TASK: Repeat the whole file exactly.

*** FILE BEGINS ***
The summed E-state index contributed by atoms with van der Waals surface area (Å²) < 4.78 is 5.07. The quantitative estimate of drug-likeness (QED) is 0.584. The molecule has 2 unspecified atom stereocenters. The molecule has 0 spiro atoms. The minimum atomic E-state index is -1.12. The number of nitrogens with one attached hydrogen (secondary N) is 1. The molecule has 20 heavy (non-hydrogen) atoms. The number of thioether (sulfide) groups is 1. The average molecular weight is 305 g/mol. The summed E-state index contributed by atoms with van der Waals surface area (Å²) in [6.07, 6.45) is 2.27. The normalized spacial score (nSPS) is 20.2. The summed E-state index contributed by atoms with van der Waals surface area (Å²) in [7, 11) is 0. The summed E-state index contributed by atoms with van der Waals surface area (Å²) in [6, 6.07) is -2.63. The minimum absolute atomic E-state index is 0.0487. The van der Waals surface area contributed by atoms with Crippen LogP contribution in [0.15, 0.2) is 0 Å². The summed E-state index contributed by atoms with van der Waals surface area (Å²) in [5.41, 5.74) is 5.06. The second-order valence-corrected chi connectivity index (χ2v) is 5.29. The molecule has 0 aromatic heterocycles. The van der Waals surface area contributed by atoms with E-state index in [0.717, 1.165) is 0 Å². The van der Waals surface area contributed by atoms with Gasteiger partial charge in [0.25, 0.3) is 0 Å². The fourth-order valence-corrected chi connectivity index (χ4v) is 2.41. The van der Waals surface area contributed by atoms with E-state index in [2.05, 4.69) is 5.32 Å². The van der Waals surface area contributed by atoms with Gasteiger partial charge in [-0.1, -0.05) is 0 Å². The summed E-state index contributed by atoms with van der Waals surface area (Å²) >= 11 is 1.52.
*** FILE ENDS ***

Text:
The summed E-state index contributed by atoms with van der Waals surface area (Å²) < 4.78 is 5.07. The quantitative estimate of drug-likeness (QED) is 0.584. The molecule has 2 unspecified atom stereocenters. The molecule has 0 spiro atoms. The minimum atomic E-state index is -1.12. The number of nitrogens with one attached hydrogen (secondary N) is 1. The molecule has 20 heavy (non-hydrogen) atoms. The number of thioether (sulfide) groups is 1. The average molecular weight is 305 g/mol. The summed E-state index contributed by atoms with van der Waals surface area (Å²) in [6.07, 6.45) is 2.27. The normalized spacial score (nSPS) is 20.2. The summed E-state index contributed by atoms with van der Waals surface area (Å²) in [7, 11) is 0. The summed E-state index contributed by atoms with van der Waals surface area (Å²) in [6, 6.07) is -2.63. The minimum absolute atomic E-state index is 0.0487. The van der Waals surface area contributed by atoms with Crippen LogP contribution in [0.15, 0.2) is 0 Å². The summed E-state index contributed by atoms with van der Waals surface area (Å²) in [5.41, 5.74) is 5.06. The second-order valence-corrected chi connectivity index (χ2v) is 5.29. The molecule has 0 aromatic heterocycles. The van der Waals surface area contributed by atoms with E-state index in [0.717, 1.165) is 0 Å². The van der Waals surface area contributed by atoms with Gasteiger partial charge in [0.25, 0.3) is 0 Å². The fourth-order valence-corrected chi connectivity index (χ4v) is 2.41. The van der Waals surface area contributed by atoms with E-state index in [2.05, 4.69) is 5.32 Å². The van der Waals surface area contributed by atoms with Gasteiger partial charge in [-0.1, -0.05) is 0 Å². The summed E-state index contributed by atoms with van der Waals surface area (Å²) >= 11 is 1.52.